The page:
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Model-Based Design for Fuel Cell Systems

Rui Gao January 26, 2017

High fidelity multi-domain fuel cell system analysis with model based design

Solid oxide fuel cells (SOFC) are energy efficient sources that generate zero- or low-carbon heat and/or power usually at micro scale. The generated heat/ power is consumed on-site by individuals, small businesses and communities that want to cover their own energy needs, thus significantly decreasing dependence on regional utility services.

This article addresses how to design a hybrid SOFC system using Modelica and Model-Based Design. Presented capabilities are available through Modelon’s Fuel Cell Library and have been presented in September last year at the JSME Mechanics Engineering Congress in Fukuoka, Japan.

Modeled Hybrid SOFC System

In the example of a hybrid SOFC system, natural gas, water and air are fed to a fuel preprocessor where the components are mixed, pre-heated and reformed into syngas suitable as fuel for the SOFC stack (Figure 1).

The reformed gas is fed to the anode side of a 5 kW SOFC stack, hot air is fed to the cathode side. The stack in this examples contains three substacks with a total of 50 cells.

Fuel Cell Systems
Figure 1. Hybrid SOFC system configuration

Reforming reactions take place in the anode channel of each substack so that more hydrogen gas is generated. The hydrogen reacts with oxygen in the cell membrane, which gives rise to an electrical current through the stack.

The hot off-gases from the stack are used for pre-heating of the air in the preprocessor and then supplied to the micro gas turbine.

At the entrance of the micro gas turbine the air is compressed and then mixed with the fuel to be burned. The exhaust gas from the burner is used to power a turbine, which drives the air compressor.>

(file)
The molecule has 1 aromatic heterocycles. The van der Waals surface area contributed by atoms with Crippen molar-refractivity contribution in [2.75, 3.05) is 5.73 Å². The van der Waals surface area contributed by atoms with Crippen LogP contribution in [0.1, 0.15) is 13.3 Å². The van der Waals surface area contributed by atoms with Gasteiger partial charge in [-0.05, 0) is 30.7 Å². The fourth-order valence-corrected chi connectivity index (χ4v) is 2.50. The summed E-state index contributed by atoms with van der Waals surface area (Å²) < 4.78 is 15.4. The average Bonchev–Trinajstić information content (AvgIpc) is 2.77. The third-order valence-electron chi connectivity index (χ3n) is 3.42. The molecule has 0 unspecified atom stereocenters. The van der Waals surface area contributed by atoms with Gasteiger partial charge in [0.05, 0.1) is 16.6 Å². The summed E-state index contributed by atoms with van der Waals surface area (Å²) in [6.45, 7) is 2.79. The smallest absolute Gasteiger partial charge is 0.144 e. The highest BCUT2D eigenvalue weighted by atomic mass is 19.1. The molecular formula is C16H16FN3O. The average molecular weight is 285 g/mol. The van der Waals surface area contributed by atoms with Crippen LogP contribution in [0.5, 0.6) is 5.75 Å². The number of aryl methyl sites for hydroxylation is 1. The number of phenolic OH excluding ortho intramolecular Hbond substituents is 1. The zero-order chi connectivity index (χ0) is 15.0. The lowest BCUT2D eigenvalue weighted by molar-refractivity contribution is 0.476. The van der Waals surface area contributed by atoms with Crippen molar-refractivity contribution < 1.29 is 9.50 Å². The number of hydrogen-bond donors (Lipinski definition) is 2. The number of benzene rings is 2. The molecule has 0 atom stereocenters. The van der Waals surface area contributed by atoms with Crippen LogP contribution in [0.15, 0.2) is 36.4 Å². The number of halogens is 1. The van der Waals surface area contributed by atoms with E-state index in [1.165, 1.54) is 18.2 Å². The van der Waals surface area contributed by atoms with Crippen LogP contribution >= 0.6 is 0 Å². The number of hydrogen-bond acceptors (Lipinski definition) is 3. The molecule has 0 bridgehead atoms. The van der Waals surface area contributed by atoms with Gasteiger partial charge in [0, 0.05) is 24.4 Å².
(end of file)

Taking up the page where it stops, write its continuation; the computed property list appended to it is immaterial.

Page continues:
Finally, the exhaust gas heat from the micro gas turbine is used for steam generation and pre-heating of natural gas in the preprocessor.

Model-Based Design for Fuel Cell System

Mode-Based Design is a method to assist functional design of complex systems like fuel cells.

Typical fuel cell system model characteristics and model features requirements are summarized below in Figure 2.

Fuel Cell Systems
Figure 2. Model features needed for the fuel cell system

In Model-Based Design (MBD), the functional requirements are implemented via Design-for-X process. For the current system this includes Design for electrochemistry, Design for thermal, Design for robustness, and Design for control. Model reusability is an inherent advantage of MBD and demonstrated in this example.

The Modelica open-standard modeling language is used for the operational model, fuel cell system model, and component models of the hybrid SOFC system.

Modelica’s equation-based approach, object-oriented structure and capability of representing multi-disciplines makes it an ideal selection for fuel cell systems development, see Figure 3. Using this modeling environment the product development is divided into several stages:

  • Design-for-electrochemistry makes sure the fundamental feature for the fuel cell is implemented;
  • Design-for-robustness validates that the fuel cell works in variant boundary conditions and operation context such as steady-state, dynamics, large load, etc;
  • Design-for-control is a stage toward product implementation that places higher value on simulation speed than accuracy.

Fuel Cell Systems
Figure 3. Multi-disciplined hybrid SOFC system model

What kind of analysis can we expect with Modelon’s Fuel Cell Library?

Typical SOFC system analysis enabled by the Fuel Cell Library covers: temperature levels, thermal loss, electrical performance (load, current intensity, voltage, power density, AC power), etc. see Figure 4.

Fuel Cell Systems
Figure 4 The simulation results of the hybrid SOFC system

The model-based design method and modeling techniques introduced here for stationary microgeneration can also be applied to fuel cell systems in other industries, such as automotive Fuel Cell Hybrid vehicles (FCHV). The natural extensibility of Modelica, and the broad range of capabilities available in Modelon’s library portfolio, enables integration of a fuel cell model with other vehicle sub-systems (such as engine, transmission, driveline, suspension, steering system, and brake systems), thus allowing engineers to assess total system interdependencies and performance.

Contact us if you want to learn more.

References

  1. Paris Agreement, http://unfccc.int/paris_agreement/items/9485.php
  2. Arnaud Beltoise, Optimization and tuning of a fuel cell stack model, Modelon Technical Report, September 2013.
  3. Rui GAO, Model-Based Development of Fuel Cell System, JSME, September, 2016, Kyushu (in Japanese).

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